Each individual shot in the iPhone cut (filmed and edited one month prior) was timed and each location mapped. Because the film was edited sequentially in-camera, physical movement through space was required in mimicking the cuts of the digital version – an unfolding of montage in real environments. The iPhone movie was constructed so as to form a map, the 16mm film is the traversing of the points plotted. Periodic shots of empty skies mark the passage of time through color.
The film’s digital counterpart has been deleted.
dir. Miguel Mantecon, US/Philippines
2016. 25 mins.
If to obtain a legacy one must diminish their self, then life, the embodiment of living, must evaporate only to be spread about, felt elsewhere by others, often unknowingly. But not known, is a legacy contested? Goodbye Philippines surveys an undead landscape, textured by phantoms. It is as if this feeling of a legacy regards tradition and cultural custom as memories repossessed by the setting. Here a family less acts and instead sets the scene for departure, in preparation for some entrance, whether it is into a room or a different realm. But is entering here where even the most banal tasks are elucidated and no longer customary, rather made a part of mythology.
Jessica Johnson is an experimental filmmaker living in Vancouver, B.C. She works predominantly with 16mm film making short experimental works that intend to shift perspectives on landscape. Her films have played at Canadian festivals such as VIFF, DOXA, Festival du Nouveau Cinema and WNDX.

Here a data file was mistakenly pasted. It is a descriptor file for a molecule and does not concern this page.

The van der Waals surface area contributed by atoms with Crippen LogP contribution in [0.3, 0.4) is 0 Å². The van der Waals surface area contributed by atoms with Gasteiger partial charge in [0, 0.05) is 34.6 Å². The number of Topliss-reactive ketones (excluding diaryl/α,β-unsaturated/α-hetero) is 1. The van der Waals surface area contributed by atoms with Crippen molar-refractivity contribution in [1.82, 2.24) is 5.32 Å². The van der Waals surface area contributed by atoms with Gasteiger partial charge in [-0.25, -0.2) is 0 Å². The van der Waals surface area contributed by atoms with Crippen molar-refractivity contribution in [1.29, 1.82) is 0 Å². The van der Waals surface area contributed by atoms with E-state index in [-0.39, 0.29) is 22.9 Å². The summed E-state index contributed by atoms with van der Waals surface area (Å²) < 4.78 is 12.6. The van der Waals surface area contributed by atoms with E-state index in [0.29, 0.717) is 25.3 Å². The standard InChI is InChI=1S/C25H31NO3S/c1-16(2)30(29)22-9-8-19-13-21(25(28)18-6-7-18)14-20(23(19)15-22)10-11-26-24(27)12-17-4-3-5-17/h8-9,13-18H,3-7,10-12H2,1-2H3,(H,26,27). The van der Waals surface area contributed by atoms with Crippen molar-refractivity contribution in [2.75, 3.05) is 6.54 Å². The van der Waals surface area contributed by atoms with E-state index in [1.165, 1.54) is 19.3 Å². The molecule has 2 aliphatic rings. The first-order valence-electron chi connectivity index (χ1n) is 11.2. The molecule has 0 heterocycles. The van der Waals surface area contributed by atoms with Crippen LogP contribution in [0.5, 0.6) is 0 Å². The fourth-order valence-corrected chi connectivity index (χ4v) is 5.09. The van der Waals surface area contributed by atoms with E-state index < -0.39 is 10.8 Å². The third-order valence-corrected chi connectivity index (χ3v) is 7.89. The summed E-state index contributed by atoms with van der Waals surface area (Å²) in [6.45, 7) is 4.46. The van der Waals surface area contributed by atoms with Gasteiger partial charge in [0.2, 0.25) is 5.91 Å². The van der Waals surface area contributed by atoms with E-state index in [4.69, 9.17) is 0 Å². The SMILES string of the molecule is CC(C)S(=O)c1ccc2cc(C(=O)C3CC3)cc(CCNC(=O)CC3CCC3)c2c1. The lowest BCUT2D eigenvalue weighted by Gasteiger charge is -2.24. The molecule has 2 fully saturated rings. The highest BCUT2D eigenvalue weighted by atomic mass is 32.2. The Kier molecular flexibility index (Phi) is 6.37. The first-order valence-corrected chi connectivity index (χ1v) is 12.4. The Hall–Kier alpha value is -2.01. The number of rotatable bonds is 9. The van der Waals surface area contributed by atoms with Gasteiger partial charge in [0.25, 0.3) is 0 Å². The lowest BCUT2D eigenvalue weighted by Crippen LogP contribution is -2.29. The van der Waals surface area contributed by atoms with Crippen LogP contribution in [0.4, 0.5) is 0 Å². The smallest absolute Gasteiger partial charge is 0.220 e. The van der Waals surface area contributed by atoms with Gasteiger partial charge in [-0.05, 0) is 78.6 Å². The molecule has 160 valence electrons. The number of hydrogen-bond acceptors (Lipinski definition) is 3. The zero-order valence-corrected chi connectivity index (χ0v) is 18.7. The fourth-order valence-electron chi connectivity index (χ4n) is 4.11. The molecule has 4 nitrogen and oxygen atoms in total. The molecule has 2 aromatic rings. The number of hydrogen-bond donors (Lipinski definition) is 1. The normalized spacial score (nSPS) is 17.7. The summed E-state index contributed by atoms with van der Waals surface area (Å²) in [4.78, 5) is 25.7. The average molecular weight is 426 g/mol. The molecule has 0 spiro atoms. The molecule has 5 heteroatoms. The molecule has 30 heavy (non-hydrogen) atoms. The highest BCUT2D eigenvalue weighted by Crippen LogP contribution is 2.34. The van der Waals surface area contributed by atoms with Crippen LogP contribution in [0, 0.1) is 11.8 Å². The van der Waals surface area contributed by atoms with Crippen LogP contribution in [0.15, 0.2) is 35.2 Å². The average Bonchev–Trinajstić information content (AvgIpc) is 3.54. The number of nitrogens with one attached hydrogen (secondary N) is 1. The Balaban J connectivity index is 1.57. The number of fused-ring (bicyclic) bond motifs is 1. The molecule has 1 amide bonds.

Ryan Ermacora (1991) is an award-winning artist and filmmaker based in Vancouver, BC. His work investigates the visible and invisible ways in which humans have engraved themselves into natural spaces and is informed by an interest in avant-garde depictions of landscape. His style is defined through a self-reflexive and structural approach to cinema. His work has been chosen for screenings at DOXA Documentary Film Festival, WNDX, The Vancouver International Film Festival and international festivals.
Karissa Hahn is a visual artist based in Los Angeles.
Born in 1984 in the Philippines, Raya Martin has already directed several features and short films. In 2005, he participated in the berlinale talent campus. His film NOW SHOWING was screened at the Cannes Directors’ Fortnight in 2008. One year later, the feature film INDEPENDENCIA, which was supported by the Berlinale World cinema Fund, as well as the feature film MANILA were both shown at the Cannes Film Festival 2009. Martin’s latest film, BUENAS NOCHES, ESPAÑA premiered at the Locarno Film Festival 2011, where he was also part of the jury for the international competition. Raya has also been a recipient of the prestigious 13 Artists Awards in the Philippines in 2009. A retrospective of his works have been featured in Paris, Buenos Aires, Mexico City and Las Palmas de Gran Canarias. In 2012, Raya’s films were presented at documenta in Kassel, Germany, and a retrospective of his films was screened at the Korean Film Archive, South Korea, and the Museum of the Moving Image in New York, USA.